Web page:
Need to catch up? Check out last week’s Westworld recap here.
Westworld‘s Teddy is one cute, sharp-cheekboned cowboy. But, if things continue apace, he’s going to have to rely on more than his looks, manners and tragic backstory to keep the love of his country cutie.
See, Dolores is becoming a sentient being before our very eyes — a development that Sunday’s episode, “The Stray,” makes rather clear. And her fledgling personhood means she’s no longer swayed by her beau’s scripted promises of how they’ll be happy “someday.”
Dolores needs someone with whom she can discuss the jarring flashes of memory that stop her in her predestined tracks. Someone, aside from Bernard, who marvels at how her programming is making her more than she is supposed to be. Someone, perhaps, who can offer comfort on the inevitable day when young Miss Abernathy realizes that her sole reason for existing is to cater to humanity’s basest desires.
In other words: Teddy? Time to human up, or you just might lose your almost self-aware girl. Read on for the hour’s highlights.
THROUGH THE LOOKING GLASS | Bernard and Dolores meet, and he gives her a book: Alice in Wonderland. “I used to read this story to my son at night,” he says, looking quite sad. Apparently, they’ve read other books together, too, and most of them have been about change. She asks where Bernard’s son is now. His answer: “Nowhere that you would understand, Dolores.” (Side note: Someday, I will get over Evan Rachel Wood’s amazing ability to shift into and out of analysis mode. Today is not that day.)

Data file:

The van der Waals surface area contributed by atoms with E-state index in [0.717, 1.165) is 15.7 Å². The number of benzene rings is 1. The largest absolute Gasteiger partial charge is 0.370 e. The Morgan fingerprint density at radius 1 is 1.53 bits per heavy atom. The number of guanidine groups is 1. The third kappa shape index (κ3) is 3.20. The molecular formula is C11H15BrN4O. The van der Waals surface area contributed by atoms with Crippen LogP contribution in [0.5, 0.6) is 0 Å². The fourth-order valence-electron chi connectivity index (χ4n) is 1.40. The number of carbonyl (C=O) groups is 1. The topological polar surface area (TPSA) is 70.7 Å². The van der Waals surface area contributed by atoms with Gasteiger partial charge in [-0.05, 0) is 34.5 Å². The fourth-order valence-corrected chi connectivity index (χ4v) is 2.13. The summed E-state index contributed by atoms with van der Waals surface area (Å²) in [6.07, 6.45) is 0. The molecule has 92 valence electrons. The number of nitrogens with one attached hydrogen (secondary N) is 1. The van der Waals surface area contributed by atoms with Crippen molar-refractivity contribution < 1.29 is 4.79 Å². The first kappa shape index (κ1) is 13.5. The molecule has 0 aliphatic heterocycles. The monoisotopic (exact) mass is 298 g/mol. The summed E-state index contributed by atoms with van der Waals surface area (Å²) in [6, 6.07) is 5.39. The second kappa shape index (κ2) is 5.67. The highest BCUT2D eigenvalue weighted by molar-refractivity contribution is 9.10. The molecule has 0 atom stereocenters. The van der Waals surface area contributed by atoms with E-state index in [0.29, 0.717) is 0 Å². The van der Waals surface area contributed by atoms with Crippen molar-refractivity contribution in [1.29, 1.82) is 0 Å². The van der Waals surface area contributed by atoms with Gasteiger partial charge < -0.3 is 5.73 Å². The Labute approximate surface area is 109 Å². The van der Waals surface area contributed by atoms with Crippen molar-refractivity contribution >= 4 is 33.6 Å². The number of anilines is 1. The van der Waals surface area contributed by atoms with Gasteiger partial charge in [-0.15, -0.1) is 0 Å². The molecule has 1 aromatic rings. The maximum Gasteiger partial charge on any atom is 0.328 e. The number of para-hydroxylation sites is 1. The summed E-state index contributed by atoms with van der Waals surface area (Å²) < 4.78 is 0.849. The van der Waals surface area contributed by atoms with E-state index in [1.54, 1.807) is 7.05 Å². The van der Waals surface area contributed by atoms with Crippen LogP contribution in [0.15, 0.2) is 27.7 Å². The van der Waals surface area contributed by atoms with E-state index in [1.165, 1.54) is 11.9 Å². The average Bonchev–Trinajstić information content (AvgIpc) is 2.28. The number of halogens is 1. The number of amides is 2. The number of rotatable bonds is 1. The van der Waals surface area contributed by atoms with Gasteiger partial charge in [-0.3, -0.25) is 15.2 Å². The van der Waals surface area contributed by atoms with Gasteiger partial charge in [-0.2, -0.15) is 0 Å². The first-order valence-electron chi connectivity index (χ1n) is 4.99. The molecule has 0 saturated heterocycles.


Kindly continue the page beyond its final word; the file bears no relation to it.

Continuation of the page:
The next morning, Dolores wakes up like usual, but she finds the gun she unearthed in the backyard last episode wrapped in a cloth in her dresser. “Do you remember?” a voice in her head says, and she has a flash of The Man in Black dragging her into the barn the night (nights? Ugh. I never before considered that he might’ve played out the same rape fantasy over and over, and now I hate him a little more) he showed up at the farm.
Meanwhile, Teddy and a female bounty hunter (who’s a park guest) kill a rather tall bad guy and then head into Maeve’s saloon for a drink. The madam is back to work as usual after her naked, terrified interlude at the end of the previous episode, but when Teddy hands her a coin, she has a vision of his decomissioned body propped up against the corner of the hose-down room at Westworld central.
THE BALLAD OF T & D | Maeve shakes off the disturbing image, and Teddy goes out into Sweetwater’s town square just in time to pick up that pesky can that keeps dropping out of Delores’ saddle. Things follow the usual script until they’re out on the prairie, and he says that “someday” he’ll take her away from everything they know. And that’s when she calls him out on the vague promise. “Let’s not go someday, Teddy. Let’s go now.”
But thanks to Dr. Ford, Teddy now has a specific tragic past instead of the vague tragic past originally in his programming. (Ford casually refers to it as “just a formless guilt you will never atone for,” which makes me laugh.) He alludes to some “reckoning” he needs to do before they can pursue a future, but before we hear anymore, that robbery is going down at the Abernathy homestead again.
This time, Teddy saves Dolores from the bad guys, then takes her out into the field to show her how to shoot. But when she tries to pull the trigger, even though she wants to, she is physically unable to do so. Pretty soon, the female bounty hunter and the sheriff are riding up and asking Teddy to join them on a hunt for a man who might be Wyatt — aka Teddy’s new nemesis, thanks to Ford’s backstory machinations.